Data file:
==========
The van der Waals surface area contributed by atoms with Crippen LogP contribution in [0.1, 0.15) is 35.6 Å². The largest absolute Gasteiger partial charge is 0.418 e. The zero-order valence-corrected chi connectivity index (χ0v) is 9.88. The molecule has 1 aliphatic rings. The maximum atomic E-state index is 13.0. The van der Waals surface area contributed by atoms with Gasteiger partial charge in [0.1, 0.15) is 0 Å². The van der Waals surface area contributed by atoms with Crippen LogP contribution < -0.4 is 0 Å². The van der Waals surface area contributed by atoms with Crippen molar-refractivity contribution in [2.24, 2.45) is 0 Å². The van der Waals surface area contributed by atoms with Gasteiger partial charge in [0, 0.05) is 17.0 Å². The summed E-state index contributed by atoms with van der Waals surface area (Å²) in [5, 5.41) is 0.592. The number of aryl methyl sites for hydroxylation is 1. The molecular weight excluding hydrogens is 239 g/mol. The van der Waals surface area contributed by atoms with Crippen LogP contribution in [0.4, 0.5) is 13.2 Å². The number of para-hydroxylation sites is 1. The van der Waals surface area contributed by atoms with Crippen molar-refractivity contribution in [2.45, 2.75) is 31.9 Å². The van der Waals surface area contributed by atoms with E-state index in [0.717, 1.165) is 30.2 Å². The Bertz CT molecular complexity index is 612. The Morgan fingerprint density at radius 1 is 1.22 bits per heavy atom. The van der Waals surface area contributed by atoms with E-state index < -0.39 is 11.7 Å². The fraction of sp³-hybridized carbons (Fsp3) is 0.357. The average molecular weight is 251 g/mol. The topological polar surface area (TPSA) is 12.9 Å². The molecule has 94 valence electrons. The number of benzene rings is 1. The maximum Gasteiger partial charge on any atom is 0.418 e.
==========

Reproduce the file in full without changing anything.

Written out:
The van der Waals surface area contributed by atoms with Crippen LogP contribution in [0.1, 0.15) is 35.6 Å². The largest absolute Gasteiger partial charge is 0.418 e. The zero-order valence-corrected chi connectivity index (χ0v) is 9.88. The molecule has 1 aliphatic rings. The maximum atomic E-state index is 13.0. The van der Waals surface area contributed by atoms with Gasteiger partial charge in [0.1, 0.15) is 0 Å². The van der Waals surface area contributed by atoms with Crippen LogP contribution < -0.4 is 0 Å². The van der Waals surface area contributed by atoms with Crippen molar-refractivity contribution in [2.24, 2.45) is 0 Å². The van der Waals surface area contributed by atoms with Gasteiger partial charge in [0, 0.05) is 17.0 Å². The summed E-state index contributed by atoms with van der Waals surface area (Å²) in [5, 5.41) is 0.592. The number of aryl methyl sites for hydroxylation is 1. The molecular weight excluding hydrogens is 239 g/mol. The van der Waals surface area contributed by atoms with Crippen LogP contribution in [0.4, 0.5) is 13.2 Å². The number of para-hydroxylation sites is 1. The van der Waals surface area contributed by atoms with Crippen molar-refractivity contribution in [2.45, 2.75) is 31.9 Å². The van der Waals surface area contributed by atoms with E-state index in [0.717, 1.165) is 30.2 Å². The Bertz CT molecular complexity index is 612. The Morgan fingerprint density at radius 1 is 1.22 bits per heavy atom. The van der Waals surface area contributed by atoms with E-state index < -0.39 is 11.7 Å². The fraction of sp³-hybridized carbons (Fsp3) is 0.357. The average molecular weight is 251 g/mol. The topological polar surface area (TPSA) is 12.9 Å². The molecule has 94 valence electrons. The number of benzene rings is 1. The maximum Gasteiger partial charge on any atom is 0.418 e.